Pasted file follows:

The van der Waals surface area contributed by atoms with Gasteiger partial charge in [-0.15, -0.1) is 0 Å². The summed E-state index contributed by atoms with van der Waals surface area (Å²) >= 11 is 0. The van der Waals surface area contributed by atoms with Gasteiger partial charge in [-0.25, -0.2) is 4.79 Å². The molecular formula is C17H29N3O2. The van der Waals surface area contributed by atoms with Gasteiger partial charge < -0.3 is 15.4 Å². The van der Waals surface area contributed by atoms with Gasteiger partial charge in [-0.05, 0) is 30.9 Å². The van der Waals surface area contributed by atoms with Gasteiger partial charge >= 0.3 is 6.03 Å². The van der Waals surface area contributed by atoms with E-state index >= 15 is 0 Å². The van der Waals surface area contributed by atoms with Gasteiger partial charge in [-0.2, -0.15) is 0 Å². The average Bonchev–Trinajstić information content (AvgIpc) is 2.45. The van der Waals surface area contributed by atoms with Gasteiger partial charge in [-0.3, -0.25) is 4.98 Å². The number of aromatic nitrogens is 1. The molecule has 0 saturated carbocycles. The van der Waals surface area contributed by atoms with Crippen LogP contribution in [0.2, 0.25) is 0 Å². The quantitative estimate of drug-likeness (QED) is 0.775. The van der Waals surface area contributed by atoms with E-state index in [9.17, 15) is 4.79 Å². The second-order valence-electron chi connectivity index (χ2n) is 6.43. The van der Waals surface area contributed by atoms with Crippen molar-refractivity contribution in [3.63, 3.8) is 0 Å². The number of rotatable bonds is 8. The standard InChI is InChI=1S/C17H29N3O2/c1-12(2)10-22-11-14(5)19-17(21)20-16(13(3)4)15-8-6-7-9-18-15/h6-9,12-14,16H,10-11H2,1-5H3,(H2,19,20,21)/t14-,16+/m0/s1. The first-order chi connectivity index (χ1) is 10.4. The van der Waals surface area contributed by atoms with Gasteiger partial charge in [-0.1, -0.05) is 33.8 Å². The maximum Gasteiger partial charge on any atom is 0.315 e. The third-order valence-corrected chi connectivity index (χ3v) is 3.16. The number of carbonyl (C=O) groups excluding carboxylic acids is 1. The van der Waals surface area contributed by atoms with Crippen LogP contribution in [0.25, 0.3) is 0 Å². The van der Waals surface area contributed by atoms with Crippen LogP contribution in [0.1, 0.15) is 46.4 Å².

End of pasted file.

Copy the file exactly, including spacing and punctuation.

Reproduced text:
The van der Waals surface area contributed by atoms with Gasteiger partial charge in [-0.15, -0.1) is 0 Å². The summed E-state index contributed by atoms with van der Waals surface area (Å²) >= 11 is 0. The van der Waals surface area contributed by atoms with Gasteiger partial charge in [-0.25, -0.2) is 4.79 Å². The molecular formula is C17H29N3O2. The van der Waals surface area contributed by atoms with Gasteiger partial charge < -0.3 is 15.4 Å². The van der Waals surface area contributed by atoms with Gasteiger partial charge in [-0.05, 0) is 30.9 Å². The van der Waals surface area contributed by atoms with Gasteiger partial charge >= 0.3 is 6.03 Å². The van der Waals surface area contributed by atoms with E-state index >= 15 is 0 Å². The van der Waals surface area contributed by atoms with Gasteiger partial charge in [-0.2, -0.15) is 0 Å². The average Bonchev–Trinajstić information content (AvgIpc) is 2.45. The van der Waals surface area contributed by atoms with Gasteiger partial charge in [-0.3, -0.25) is 4.98 Å². The number of aromatic nitrogens is 1. The molecule has 0 saturated carbocycles. The van der Waals surface area contributed by atoms with Crippen LogP contribution in [0.2, 0.25) is 0 Å². The quantitative estimate of drug-likeness (QED) is 0.775. The van der Waals surface area contributed by atoms with E-state index in [9.17, 15) is 4.79 Å². The second-order valence-electron chi connectivity index (χ2n) is 6.43. The van der Waals surface area contributed by atoms with Crippen molar-refractivity contribution in [3.63, 3.8) is 0 Å². The number of rotatable bonds is 8. The standard InChI is InChI=1S/C17H29N3O2/c1-12(2)10-22-11-14(5)19-17(21)20-16(13(3)4)15-8-6-7-9-18-15/h6-9,12-14,16H,10-11H2,1-5H3,(H2,19,20,21)/t14-,16+/m0/s1. The first-order chi connectivity index (χ1) is 10.4. The van der Waals surface area contributed by atoms with Gasteiger partial charge in [-0.1, -0.05) is 33.8 Å². The maximum Gasteiger partial charge on any atom is 0.315 e. The third-order valence-corrected chi connectivity index (χ3v) is 3.16. The number of carbonyl (C=O) groups excluding carboxylic acids is 1. The van der Waals surface area contributed by atoms with Crippen LogP contribution in [0.25, 0.3) is 0 Å². The van der Waals surface area contributed by atoms with Crippen LogP contribution in [0.1, 0.15) is 46.4 Å².